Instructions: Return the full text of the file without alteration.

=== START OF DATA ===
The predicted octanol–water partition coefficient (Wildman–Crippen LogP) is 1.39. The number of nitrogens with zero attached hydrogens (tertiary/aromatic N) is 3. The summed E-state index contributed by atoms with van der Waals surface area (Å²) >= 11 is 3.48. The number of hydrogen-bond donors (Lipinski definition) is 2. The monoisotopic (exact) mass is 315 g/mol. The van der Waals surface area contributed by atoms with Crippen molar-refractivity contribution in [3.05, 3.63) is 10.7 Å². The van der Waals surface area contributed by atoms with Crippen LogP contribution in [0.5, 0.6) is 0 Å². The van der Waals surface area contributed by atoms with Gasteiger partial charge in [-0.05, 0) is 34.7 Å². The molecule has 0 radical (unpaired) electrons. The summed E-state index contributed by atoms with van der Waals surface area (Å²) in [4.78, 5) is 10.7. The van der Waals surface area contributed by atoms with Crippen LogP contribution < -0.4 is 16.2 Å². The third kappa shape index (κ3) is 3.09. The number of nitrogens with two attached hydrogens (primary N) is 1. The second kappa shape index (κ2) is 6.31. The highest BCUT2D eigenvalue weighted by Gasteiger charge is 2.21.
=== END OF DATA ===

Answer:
The predicted octanol–water partition coefficient (Wildman–Crippen LogP) is 1.39. The number of nitrogens with zero attached hydrogens (tertiary/aromatic N) is 3. The summed E-state index contributed by atoms with van der Waals surface area (Å²) >= 11 is 3.48. The number of hydrogen-bond donors (Lipinski definition) is 2. The monoisotopic (exact) mass is 315 g/mol. The van der Waals surface area contributed by atoms with Crippen molar-refractivity contribution in [3.05, 3.63) is 10.7 Å². The van der Waals surface area contributed by atoms with Crippen LogP contribution in [0.5, 0.6) is 0 Å². The van der Waals surface area contributed by atoms with Gasteiger partial charge in [-0.05, 0) is 34.7 Å². The molecule has 0 radical (unpaired) electrons. The summed E-state index contributed by atoms with van der Waals surface area (Å²) in [4.78, 5) is 10.7. The van der Waals surface area contributed by atoms with Crippen LogP contribution < -0.4 is 16.2 Å². The third kappa shape index (κ3) is 3.09. The number of nitrogens with two attached hydrogens (primary N) is 1. The second kappa shape index (κ2) is 6.31. The highest BCUT2D eigenvalue weighted by Gasteiger charge is 2.21.